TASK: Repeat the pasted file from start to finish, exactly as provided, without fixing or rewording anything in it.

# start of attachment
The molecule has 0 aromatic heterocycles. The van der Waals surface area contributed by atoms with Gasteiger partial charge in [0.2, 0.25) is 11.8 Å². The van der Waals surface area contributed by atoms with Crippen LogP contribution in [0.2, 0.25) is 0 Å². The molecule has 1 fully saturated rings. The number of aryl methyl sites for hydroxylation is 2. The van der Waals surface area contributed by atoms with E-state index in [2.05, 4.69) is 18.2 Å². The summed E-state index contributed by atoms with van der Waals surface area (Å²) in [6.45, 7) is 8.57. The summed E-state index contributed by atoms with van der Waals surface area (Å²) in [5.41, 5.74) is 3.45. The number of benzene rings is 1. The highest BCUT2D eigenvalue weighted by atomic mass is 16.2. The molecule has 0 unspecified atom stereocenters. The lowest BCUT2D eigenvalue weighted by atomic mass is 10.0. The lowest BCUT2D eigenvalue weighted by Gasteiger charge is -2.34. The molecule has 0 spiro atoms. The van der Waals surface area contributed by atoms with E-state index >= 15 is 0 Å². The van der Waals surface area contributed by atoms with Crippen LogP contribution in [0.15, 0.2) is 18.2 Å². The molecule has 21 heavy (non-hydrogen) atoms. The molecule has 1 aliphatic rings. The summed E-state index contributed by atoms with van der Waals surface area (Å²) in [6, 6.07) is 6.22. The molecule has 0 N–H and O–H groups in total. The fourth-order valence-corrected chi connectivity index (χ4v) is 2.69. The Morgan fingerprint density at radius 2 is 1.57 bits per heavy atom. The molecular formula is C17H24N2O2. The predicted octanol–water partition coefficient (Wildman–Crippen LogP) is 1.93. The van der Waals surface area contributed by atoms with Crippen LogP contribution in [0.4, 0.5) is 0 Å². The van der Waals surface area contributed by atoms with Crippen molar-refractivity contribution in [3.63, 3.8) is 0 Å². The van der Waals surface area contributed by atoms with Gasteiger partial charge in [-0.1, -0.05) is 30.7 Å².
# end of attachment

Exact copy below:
The molecule has 0 aromatic heterocycles. The van der Waals surface area contributed by atoms with Gasteiger partial charge in [0.2, 0.25) is 11.8 Å². The van der Waals surface area contributed by atoms with Crippen LogP contribution in [0.2, 0.25) is 0 Å². The molecule has 1 fully saturated rings. The number of aryl methyl sites for hydroxylation is 2. The van der Waals surface area contributed by atoms with E-state index in [2.05, 4.69) is 18.2 Å². The summed E-state index contributed by atoms with van der Waals surface area (Å²) in [6.45, 7) is 8.57. The summed E-state index contributed by atoms with van der Waals surface area (Å²) in [5.41, 5.74) is 3.45. The number of benzene rings is 1. The highest BCUT2D eigenvalue weighted by atomic mass is 16.2. The molecule has 0 unspecified atom stereocenters. The lowest BCUT2D eigenvalue weighted by atomic mass is 10.0. The lowest BCUT2D eigenvalue weighted by Gasteiger charge is -2.34. The molecule has 0 spiro atoms. The van der Waals surface area contributed by atoms with E-state index >= 15 is 0 Å². The van der Waals surface area contributed by atoms with Crippen LogP contribution in [0.15, 0.2) is 18.2 Å². The molecule has 21 heavy (non-hydrogen) atoms. The molecule has 1 aliphatic rings. The summed E-state index contributed by atoms with van der Waals surface area (Å²) in [6, 6.07) is 6.22. The molecule has 0 N–H and O–H groups in total. The fourth-order valence-corrected chi connectivity index (χ4v) is 2.69. The Morgan fingerprint density at radius 2 is 1.57 bits per heavy atom. The molecular formula is C17H24N2O2. The predicted octanol–water partition coefficient (Wildman–Crippen LogP) is 1.93. The van der Waals surface area contributed by atoms with Crippen LogP contribution in [0.4, 0.5) is 0 Å². The van der Waals surface area contributed by atoms with Crippen molar-refractivity contribution in [3.63, 3.8) is 0 Å². The van der Waals surface area contributed by atoms with Gasteiger partial charge in [-0.1, -0.05) is 30.7 Å².